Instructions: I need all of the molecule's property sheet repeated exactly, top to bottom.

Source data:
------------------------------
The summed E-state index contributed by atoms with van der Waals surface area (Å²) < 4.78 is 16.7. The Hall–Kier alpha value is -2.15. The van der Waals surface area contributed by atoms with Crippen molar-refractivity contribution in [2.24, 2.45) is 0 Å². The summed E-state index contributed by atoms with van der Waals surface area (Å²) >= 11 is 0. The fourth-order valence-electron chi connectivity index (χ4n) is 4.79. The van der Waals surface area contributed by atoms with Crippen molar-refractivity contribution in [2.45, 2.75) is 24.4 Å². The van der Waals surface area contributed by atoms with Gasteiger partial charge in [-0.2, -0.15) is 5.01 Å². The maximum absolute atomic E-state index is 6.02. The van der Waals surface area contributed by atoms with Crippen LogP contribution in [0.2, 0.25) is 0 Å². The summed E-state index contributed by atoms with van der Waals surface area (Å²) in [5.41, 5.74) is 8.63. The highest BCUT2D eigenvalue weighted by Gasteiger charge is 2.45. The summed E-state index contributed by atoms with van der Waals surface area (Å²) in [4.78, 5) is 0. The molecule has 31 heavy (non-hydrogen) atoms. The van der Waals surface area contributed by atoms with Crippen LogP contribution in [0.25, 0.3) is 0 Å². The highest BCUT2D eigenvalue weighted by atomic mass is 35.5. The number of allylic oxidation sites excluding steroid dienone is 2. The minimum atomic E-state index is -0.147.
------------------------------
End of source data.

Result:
The summed E-state index contributed by atoms with van der Waals surface area (Å²) < 4.78 is 16.7. The Hall–Kier alpha value is -2.15. The van der Waals surface area contributed by atoms with Crippen molar-refractivity contribution in [2.24, 2.45) is 0 Å². The summed E-state index contributed by atoms with van der Waals surface area (Å²) >= 11 is 0. The fourth-order valence-electron chi connectivity index (χ4n) is 4.79. The van der Waals surface area contributed by atoms with Crippen molar-refractivity contribution in [2.45, 2.75) is 24.4 Å². The van der Waals surface area contributed by atoms with Gasteiger partial charge in [-0.2, -0.15) is 5.01 Å². The maximum absolute atomic E-state index is 6.02. The van der Waals surface area contributed by atoms with Crippen LogP contribution in [0.2, 0.25) is 0 Å². The summed E-state index contributed by atoms with van der Waals surface area (Å²) in [5.41, 5.74) is 8.63. The highest BCUT2D eigenvalue weighted by Gasteiger charge is 2.45. The summed E-state index contributed by atoms with van der Waals surface area (Å²) in [4.78, 5) is 0. The molecule has 31 heavy (non-hydrogen) atoms. The van der Waals surface area contributed by atoms with Crippen LogP contribution in [0.25, 0.3) is 0 Å². The highest BCUT2D eigenvalue weighted by atomic mass is 35.5. The number of allylic oxidation sites excluding steroid dienone is 2. The minimum atomic E-state index is -0.147.